As pointed out earlier in this intervention, the streaming of Geometric Power’s Aba IPP looks every inch like an even preordained by the gods. Many might not be aware of this, but as a banker in both First Bank and Diamond Bank, Alex Otti provided strong financial shoulders for this project to lean on, and, as he said in his speech, found a way to resolve outstanding issues to pave the way for the historic event that will hopefully leapfrog Aba and environs from years of crippling darkness into the bright lights of economic productivity and social liberation.

Listen to him: “My faith in Aba as an economic powerhouse meant that when I first saw the proposal for the Geometric Integrated Power Plant, I knew I had to be involved immediately because if just 50% of what had been proposed could be achieved, the industrial output from this great city and its environs would triple and millions of new jobs would be created directly and indirectly in the short to medium term.”

Otti believed in the project and provided leverage for it when no one else did. How the gods delayed the commissioning until he became governor proves the determination of the spirits to allow 100 percent of the credits to go to him. He sure has earned all the plaudits.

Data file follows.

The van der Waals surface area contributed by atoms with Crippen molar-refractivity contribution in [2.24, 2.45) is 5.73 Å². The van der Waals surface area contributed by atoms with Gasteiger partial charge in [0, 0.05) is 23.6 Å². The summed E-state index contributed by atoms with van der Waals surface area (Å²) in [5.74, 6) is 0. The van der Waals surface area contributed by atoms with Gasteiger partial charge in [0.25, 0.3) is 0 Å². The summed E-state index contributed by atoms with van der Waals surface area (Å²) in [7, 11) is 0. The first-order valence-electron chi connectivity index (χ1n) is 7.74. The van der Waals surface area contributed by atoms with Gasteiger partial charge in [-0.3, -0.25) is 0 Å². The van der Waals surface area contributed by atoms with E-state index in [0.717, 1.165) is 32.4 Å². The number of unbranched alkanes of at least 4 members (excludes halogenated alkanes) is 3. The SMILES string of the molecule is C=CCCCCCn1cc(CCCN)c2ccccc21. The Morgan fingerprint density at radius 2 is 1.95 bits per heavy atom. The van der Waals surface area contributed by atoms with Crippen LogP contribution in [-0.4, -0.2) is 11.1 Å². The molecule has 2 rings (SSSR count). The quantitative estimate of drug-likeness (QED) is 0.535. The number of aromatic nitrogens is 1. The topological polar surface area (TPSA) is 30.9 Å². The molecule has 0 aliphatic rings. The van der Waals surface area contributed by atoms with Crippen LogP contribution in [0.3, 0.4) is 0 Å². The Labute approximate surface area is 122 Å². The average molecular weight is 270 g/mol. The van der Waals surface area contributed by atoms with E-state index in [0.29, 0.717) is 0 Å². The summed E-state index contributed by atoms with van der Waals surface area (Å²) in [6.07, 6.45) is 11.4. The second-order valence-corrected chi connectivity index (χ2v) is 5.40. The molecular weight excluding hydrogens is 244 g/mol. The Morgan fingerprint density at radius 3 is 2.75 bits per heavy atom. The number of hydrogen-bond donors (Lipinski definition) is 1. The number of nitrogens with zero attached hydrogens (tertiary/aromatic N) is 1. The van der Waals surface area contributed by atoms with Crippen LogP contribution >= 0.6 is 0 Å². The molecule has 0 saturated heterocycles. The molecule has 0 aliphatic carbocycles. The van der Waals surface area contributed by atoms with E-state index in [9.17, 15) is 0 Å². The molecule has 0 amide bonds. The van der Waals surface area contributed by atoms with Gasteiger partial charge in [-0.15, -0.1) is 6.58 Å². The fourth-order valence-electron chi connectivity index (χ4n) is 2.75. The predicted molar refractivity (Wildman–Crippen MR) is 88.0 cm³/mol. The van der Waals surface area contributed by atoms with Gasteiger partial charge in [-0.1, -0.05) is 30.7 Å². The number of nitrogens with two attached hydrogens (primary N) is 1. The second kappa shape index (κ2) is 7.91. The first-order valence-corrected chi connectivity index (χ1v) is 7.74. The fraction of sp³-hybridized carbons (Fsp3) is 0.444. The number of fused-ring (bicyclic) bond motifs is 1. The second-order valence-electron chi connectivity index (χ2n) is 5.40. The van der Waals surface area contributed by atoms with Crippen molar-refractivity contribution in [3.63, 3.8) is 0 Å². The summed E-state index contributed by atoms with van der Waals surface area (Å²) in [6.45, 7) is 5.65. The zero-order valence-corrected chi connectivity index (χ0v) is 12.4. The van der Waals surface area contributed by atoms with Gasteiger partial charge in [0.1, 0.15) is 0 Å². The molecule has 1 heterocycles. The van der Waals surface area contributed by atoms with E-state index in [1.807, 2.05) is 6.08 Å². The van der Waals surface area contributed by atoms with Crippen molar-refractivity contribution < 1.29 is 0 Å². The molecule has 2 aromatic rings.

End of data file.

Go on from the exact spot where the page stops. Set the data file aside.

With round-the-clock electricity, Aba has the potential to change the economy of the southeast quite significantly. Apart from reigniting the creativity of the Igbo man, Aba will, in the future attract billions of dollars in investments. The diaspora Igbo is already in the conversation on how to direct capital into the Aba renaissance. This will add to the expected collaboration with the big industrialists in Nnewi, who will likely be attracted by more stable and relatively low-cost electricity to begin the production of many of the components of their products in Aba.

This will replicate the Indian model, which encourages brands to “make in India” even if the country of origin stamps say something different.

Nka-na-uzu, an expression that captures the innate artistry and innovativeness of the Igbo man, is back, and it has made its home in Aba where the magnetic enabler of steady power is about to spur a new social and economic order.

And we will forever have Prof Barth Nnaji, a seasoned scientist and future-forward patriot; a man who remained in this country, not because he did not find comfort anywhere else, but because he loves his country and his people, a man who endured untold humiliation at both federal and state levels and remained disarmingly steadfast in the pursuit of his dream of an economically liberated Nigeria and renascent Igbo nation.

I will not fail to point out that this is also a man who wanted to be the governor of Enugu State many years ago but was hounded and hunted by people whose access to leadership has only left holes in our treasury and bloody tears from our eyes.

I will talk about this at another time. For now, let us celebrate a new dawn.

*Ikem Okuhu, a brand expert, is a Journalist, author and publisher